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Land Use

Every Street Can't Be Everything to Everyone

April 16, 2014 by Brandon Donnelly

Toronto is a city of neighborhoods and small main streets—at least in the areas where our streetcars live. Streets such as King and Queen are only 4 lanes. And the problem we’re facing is that we’re trying to accommodate every single use case on them: cars, on-street parking, cyclists and streetcars.[read more]

Cutting the Super Block Down to Size

April 16, 2014 by The Dirt ASLA

Super Blocks

To accommodate the millions coming in from the countryside each year, China’s cities are tearing down their old human-scale, socially-rich neighborhoods, with their meandering, bicycle-friendly streets, and putting in highways and incredibly isolating towers set amid vacant-feeling “super blocks.”[read more]

Baltimore's Car-Stuffed Waterfront is Poised to Keep Adding More Cars

April 16, 2014 by Jeff La Noue

Baltimore Car Culture

Fancy office towers, hotels, museums, and tourist attractions line the contours of Baltimore’s Chesapeake Bay harborfront. So too, do massive parking garages and interstate-sized roadways that feed them. What does the future hold? According to a new plan, still more parking.[read more]

The Coolest Urban Trail You are Likely to See

April 16, 2014 by Kaid Benfield

Urban Trails

Something special is happening in Indianapolis, and it's transforming neighborhoods. Revitalization when done well is almost unparalleled in its ability to boost the “triple bottom line” of sustainability: a healthy environment, a healthy economy, and a healthy and equitable social fabric.[read more]

When Hills Hide Arches

April 15, 2014 by Geoff Manaugh

Hidden Arches

Landforms masquerading as architecture and vice versa seem to dominate a few sets of older images hosted at the Library of Congress. Photos taken between 1865 and 1872, these are—photographically speaking—almost impossibly ancient.[read more]

Green Buildings Bring Vertical Forests to the City

April 15, 2014 by Derek Wong

Verticle Forests

Visually stunning and environmentally progressive condo buildings and office towers are appearing in Europe and Asia in recent years, including the Bosco Verticale in Milan, Hearst Tower in New York, and Urban Cactus in Rotterdam. Corporations and condo developers take note.[read more]

exclusive

UK Announces £1bn for Three New Garden Cities

April 15, 2014 by David Thorpe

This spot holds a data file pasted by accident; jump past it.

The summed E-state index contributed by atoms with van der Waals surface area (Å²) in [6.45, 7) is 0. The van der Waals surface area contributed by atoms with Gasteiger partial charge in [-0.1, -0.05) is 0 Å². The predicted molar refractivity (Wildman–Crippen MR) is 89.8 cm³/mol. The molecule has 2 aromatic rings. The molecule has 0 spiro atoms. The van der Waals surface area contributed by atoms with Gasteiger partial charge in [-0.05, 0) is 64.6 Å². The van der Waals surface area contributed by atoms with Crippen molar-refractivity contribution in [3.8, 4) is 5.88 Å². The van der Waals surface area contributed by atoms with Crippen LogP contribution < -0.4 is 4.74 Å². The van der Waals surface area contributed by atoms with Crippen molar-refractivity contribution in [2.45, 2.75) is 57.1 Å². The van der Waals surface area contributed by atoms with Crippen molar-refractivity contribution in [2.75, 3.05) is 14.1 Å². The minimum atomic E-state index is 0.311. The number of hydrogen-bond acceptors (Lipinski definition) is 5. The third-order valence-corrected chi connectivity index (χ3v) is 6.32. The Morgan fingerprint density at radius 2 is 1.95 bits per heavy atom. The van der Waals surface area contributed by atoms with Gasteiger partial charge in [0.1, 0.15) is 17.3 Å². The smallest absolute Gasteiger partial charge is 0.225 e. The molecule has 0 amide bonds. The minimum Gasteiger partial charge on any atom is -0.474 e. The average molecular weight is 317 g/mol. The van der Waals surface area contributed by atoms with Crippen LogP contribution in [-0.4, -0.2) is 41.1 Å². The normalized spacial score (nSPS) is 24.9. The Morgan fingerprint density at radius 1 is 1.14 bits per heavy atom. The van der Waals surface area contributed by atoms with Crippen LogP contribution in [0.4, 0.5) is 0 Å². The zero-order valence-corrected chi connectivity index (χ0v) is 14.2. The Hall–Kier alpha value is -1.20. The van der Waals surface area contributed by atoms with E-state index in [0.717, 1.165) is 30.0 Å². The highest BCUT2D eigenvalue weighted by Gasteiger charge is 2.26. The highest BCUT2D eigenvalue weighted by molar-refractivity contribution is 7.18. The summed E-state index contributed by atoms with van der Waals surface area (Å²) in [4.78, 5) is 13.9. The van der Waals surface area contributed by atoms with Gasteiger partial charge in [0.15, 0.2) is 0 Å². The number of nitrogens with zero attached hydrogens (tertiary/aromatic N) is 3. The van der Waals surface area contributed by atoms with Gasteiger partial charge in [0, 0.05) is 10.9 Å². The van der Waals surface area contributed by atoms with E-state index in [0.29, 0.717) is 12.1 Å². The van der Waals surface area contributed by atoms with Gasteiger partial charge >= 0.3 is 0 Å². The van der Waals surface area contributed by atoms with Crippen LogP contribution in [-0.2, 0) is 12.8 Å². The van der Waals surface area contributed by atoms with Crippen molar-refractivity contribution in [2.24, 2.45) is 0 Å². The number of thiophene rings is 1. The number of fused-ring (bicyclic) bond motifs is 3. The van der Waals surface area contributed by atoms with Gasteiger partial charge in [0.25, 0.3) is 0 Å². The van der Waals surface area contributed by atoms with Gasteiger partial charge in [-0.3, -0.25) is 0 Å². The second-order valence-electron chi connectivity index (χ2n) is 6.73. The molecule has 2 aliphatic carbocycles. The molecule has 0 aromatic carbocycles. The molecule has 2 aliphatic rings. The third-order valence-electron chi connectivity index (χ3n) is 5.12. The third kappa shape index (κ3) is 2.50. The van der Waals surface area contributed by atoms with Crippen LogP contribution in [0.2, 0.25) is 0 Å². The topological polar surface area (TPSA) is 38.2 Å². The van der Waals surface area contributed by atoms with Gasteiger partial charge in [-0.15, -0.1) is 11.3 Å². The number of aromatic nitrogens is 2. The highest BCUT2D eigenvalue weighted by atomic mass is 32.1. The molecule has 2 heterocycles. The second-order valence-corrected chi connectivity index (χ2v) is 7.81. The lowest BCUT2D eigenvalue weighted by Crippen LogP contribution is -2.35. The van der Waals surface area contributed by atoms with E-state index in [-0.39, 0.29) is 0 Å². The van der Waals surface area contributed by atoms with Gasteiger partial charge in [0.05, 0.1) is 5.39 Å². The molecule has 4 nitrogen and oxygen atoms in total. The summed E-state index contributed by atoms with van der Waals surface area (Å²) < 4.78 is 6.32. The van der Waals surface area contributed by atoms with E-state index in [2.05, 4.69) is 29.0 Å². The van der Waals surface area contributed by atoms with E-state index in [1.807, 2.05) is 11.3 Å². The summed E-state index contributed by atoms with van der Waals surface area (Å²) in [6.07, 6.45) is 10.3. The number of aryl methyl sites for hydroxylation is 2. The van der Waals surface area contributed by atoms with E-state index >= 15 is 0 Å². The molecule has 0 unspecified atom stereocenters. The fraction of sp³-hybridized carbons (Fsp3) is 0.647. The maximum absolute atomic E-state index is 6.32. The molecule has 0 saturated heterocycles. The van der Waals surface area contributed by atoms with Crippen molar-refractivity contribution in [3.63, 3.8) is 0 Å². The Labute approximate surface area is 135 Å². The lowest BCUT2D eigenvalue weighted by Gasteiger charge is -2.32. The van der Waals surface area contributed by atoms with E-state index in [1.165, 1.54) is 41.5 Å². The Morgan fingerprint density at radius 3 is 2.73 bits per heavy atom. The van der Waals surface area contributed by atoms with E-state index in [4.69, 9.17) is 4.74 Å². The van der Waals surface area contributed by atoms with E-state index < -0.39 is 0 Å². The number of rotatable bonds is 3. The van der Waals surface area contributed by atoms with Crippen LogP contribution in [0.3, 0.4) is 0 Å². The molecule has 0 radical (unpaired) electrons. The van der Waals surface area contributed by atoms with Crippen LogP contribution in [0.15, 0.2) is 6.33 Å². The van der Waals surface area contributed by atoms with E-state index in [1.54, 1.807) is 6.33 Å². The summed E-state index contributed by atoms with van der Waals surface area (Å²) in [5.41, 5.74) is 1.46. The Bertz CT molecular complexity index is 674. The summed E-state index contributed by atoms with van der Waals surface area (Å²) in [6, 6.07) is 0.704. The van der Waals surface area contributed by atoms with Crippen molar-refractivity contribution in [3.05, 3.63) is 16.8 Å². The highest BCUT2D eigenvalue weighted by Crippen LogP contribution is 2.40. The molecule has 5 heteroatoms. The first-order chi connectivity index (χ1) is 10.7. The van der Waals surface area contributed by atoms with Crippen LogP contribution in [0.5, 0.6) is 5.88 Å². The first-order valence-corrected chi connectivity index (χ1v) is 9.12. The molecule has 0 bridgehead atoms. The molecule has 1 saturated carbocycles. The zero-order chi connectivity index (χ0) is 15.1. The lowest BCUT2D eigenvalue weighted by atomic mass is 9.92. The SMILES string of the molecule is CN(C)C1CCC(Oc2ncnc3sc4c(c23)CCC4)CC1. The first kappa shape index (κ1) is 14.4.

The first ever garden city at Letchworth.

The UK government has announced that it wishes to see three new garden cities built in the south of England. It has pledged £1 billion of funding and created a new body, the Urban Development Corporation to drive forward their development, along with another garden city announced last month at Ebbsfleet, east of London.[read more]

How Did High-Speed Rail Transform China's Regional Transport Sector?

China Regional Transport

Over the course of the past few years, China has made widespread and eye-catching achievements in building the world’s largest high-speed rail system, with a total length measuring over 9000 kilometers (5,600 miles) in operation in 2012.[read more]

Marin is Growing, and Not Slowly

April 14, 2014 by David Edmondson

Marin County’s population grew by 1 percent from 2012 to 2013, slightly faster than the state and much faster than the country at large. The new numbers challenge the concept of Marin as a naturally slow-growth county. In total, Marin added about 2,500 people in 2013.[read more]

Tempe Community Market is Becoming a New Community Hub while Providing Fresh, Local Food

April 14, 2014 by Tazmine Loomans

Tempe Community Market

The Tempe Community Market is a brand new farmer’s market in the Valley that opened on March 2. It is the brain child of the Tempe Community Action Agency (TCAA), a local social services agency that provides emergency short term assistance with things like food, rent and utilities.[read more]

A Safe City is a Just City

A Safe City

As cities in the developing world continue to grow, so do their traffic safety concerns. Latin America now sees three times as many deaths from traffic crashes as Europe, the vast majority of which occur in cities. Vulnerable road users like the elderly and cyclists are particularly at risk.[read more]

Core Counties > Outlying Counties

April 14, 2014 by Brandon Donnelly

Recent US Census Bureau data has once again confirmed that there’s a growing preference for living in urban cores. More specifically, it finds that population growth has been shifting to the US' core counties' 381 metro areas, especially since the economic recovery began gaining steam in 2010.[read more]